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What is the easiest and most efficient way to pay back student loans?

I want to eventually earn my PhD in neuroscience. While this is a very prestigious goal, it comes with a heavy price tag. Knowing how to get out of student loan debt before I even have it will greatly benefit me.
#neuroscience #studentloans

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Charles M’s Answer

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The way to pay off your debt is to make a commitment to pay it off and then stick with your commitment. I suggest you research Dave Ramsey and his publications. He is the king when it comes to teaching people how to pay off loans of any kind. (https://www.daveramsey.com/). The basic idea is that you establish an emergency fund that you can use to help prevent you from having to incur additional debt when an emergency happens. Then you budget your money every month, and establish how much will go towards paying off the loan. (hint: Those lending the money do not want you to pay it off, because they love the interest you are paying them. but you want to pay off the loan as fast as you can, so you can start using the payments you are making including the interest, to do your own investing.) Dave Ramsey has a lot of money-saving ideas, so you can devote a lot more money into paying off the loan faster. He says things like, "eat rice and beans and beans and rice", "don't see the inside of a restaurant unless you are working there", "Pay cash for things including cars." His main saying is, "Live like no one else so that later, you can live like no one else. In other words, be really cheap while getting out of debt and saving as much as you can, so that later, when your investments have matured, you have enough money to live richly, like no one else because you have earned, saved and invested the money and compound interest has worked for you, not against you, and they are still paying off their loans.


Another idea is encapsulated in the words, the intern principle. When you are an intern, you don't get paid very much, and you are forced to live very cheaply. Once you are a doctor (or whatever profession you have), if you continue to live like an intern (very cheaply) and pay off your loan as fast as possible, then you will get rich a lot faster.


I took Dave Ramsey's Financial Peace University 11 years ago. I kick myself frequently, regretting that my wife and I did not make the commitment to pay off our debts, and we are still in debt. We lost our house just over two years ago because we didn't have enough emergency savings when I lost my job. I am convinced that had we made the commitment and exercised gazelle-like intensity, (as intense of an effort as a gazelle makes when running for its life away from a hungry lion) we could have paid off our debts and had a lot more savings that would have lasted a lot longer and perhaps we could have kept the house.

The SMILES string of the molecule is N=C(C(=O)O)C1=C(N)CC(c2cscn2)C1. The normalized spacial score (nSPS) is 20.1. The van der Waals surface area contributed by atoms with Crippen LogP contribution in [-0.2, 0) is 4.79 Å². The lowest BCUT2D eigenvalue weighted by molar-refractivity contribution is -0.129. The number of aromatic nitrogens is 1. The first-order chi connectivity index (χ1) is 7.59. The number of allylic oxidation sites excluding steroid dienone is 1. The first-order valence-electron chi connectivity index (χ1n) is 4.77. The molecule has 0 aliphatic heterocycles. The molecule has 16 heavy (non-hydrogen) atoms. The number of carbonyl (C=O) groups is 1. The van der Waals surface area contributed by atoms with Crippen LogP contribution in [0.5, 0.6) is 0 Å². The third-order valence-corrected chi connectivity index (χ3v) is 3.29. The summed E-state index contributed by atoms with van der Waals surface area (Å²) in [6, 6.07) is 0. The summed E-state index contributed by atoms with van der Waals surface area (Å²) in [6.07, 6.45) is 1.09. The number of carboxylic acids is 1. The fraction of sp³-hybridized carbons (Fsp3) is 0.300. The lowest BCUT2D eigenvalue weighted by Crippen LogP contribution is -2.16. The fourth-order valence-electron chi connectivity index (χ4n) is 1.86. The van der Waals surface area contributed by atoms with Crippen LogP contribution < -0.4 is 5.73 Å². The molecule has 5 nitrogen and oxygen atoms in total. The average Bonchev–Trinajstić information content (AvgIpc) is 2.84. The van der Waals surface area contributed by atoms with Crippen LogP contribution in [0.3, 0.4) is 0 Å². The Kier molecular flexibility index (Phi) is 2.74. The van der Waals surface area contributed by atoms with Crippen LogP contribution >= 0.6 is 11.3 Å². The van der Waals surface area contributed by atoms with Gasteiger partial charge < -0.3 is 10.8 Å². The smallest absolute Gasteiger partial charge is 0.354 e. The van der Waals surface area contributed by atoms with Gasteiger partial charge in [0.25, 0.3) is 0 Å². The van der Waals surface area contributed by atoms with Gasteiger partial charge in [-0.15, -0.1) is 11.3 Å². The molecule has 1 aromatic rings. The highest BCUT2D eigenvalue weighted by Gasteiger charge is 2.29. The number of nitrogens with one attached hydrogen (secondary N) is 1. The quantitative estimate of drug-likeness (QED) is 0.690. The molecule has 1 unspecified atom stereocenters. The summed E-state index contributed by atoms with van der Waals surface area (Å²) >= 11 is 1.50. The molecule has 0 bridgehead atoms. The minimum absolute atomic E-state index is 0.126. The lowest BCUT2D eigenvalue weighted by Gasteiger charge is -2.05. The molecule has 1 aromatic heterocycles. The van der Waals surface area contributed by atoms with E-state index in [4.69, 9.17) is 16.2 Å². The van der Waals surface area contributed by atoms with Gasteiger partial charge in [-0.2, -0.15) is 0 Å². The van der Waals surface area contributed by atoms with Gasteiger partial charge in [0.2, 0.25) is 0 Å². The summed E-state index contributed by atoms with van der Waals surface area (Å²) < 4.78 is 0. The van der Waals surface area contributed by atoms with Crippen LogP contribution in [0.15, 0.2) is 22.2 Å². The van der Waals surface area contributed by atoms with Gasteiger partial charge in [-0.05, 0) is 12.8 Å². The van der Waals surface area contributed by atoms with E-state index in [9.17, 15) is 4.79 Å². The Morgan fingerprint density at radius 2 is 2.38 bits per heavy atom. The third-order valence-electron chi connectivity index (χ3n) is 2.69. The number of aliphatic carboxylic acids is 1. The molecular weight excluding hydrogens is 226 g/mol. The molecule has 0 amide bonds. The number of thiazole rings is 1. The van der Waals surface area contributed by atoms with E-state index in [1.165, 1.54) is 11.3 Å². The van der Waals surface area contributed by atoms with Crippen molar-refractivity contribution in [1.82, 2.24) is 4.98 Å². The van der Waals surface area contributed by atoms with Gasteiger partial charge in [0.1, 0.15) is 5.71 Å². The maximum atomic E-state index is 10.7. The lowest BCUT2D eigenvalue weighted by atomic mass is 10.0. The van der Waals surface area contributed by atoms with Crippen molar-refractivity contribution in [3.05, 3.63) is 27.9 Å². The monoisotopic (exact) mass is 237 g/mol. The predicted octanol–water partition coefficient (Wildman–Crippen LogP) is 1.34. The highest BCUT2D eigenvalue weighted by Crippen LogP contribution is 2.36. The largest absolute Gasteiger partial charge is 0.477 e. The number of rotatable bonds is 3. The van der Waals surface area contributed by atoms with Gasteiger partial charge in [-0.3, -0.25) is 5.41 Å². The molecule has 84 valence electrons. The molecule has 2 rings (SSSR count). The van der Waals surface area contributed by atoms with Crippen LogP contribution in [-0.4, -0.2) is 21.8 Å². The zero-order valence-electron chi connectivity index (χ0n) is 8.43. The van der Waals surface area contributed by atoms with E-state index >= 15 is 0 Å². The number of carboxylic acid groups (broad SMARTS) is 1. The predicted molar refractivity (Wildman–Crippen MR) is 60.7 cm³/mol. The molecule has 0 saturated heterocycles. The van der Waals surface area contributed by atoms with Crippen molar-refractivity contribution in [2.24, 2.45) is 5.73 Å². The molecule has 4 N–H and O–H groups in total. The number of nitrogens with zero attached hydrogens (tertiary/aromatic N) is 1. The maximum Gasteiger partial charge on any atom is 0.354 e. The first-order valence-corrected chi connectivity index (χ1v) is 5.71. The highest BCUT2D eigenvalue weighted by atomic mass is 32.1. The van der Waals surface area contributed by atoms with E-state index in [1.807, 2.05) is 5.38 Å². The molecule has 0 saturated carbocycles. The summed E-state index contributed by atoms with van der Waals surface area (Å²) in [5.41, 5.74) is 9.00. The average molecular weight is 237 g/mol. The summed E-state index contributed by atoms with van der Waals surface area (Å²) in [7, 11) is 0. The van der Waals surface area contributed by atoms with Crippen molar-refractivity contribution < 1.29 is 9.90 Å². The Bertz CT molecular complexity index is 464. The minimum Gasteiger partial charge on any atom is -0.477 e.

Why do I think this? Every day on his radio show, Dave Ramsey has people call in and announce they are debt free. It is always the same story. When they start out, are mountains in debt and they are making a very little money. Then they make the commitment to pay off their debt, and stick to the program for years. Somewhere along the line, a miracle happens and they end up getting much better paying jobs or come into a lot of money, and are then able to pay off huge amounts of debt in less than 7 years. The miracle happens only when you make the commitment and stick to it.


The last idea is to get financial software. I use YNAB. Not only can you access it with your computer, but, it has an app for your phone. I really like it because it approaches money management from the point of view of getting out of debt, developing an emergency fund and making every dollar you have, have a job to do. (https://www.youneedabudget.com/)

Charles M recommends the following next steps:

go to daveramsey.com
https://www.youneedabudget.com/
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Mazen T.’s Answer

The first step is to only borrow the very least that is possible. I took on a huge mount of debt for medical school, and while I have no regrets, paying it back is a daunting thought. Depending on the work you want to do, there are programs like Public Service Loan Forgiveness (PSLF), in which loans can be forgiven after 10 years of payments if you work for government or non-profit organizations, though I would be very cautious because there has been a great deal of talk about discontinuing that program. You can also look into loan repayment options from potential employers that you may be interested in joining after graduating.
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Robert’s Answer

Charles gives good advice. Regardless of what strategy you use it will come down to sacrifice. Do you buy that shirt or not? Do you go to the movies or not? Do you eat out or not? Loans require a minimum, usually monthly, payment. If you want to pay the loan off faster then you must pay more money each month. How to come up with the extra money is the hard part.


When I was a grad student I was a teaching assistant for a professor which earned me a tuition waiver and a paycheck each month. Scholarships also help with tuition.


Most importantly, live within your means. Only purchase what you can pay for and don't use a credit card unless you can pay it off at least once a month.

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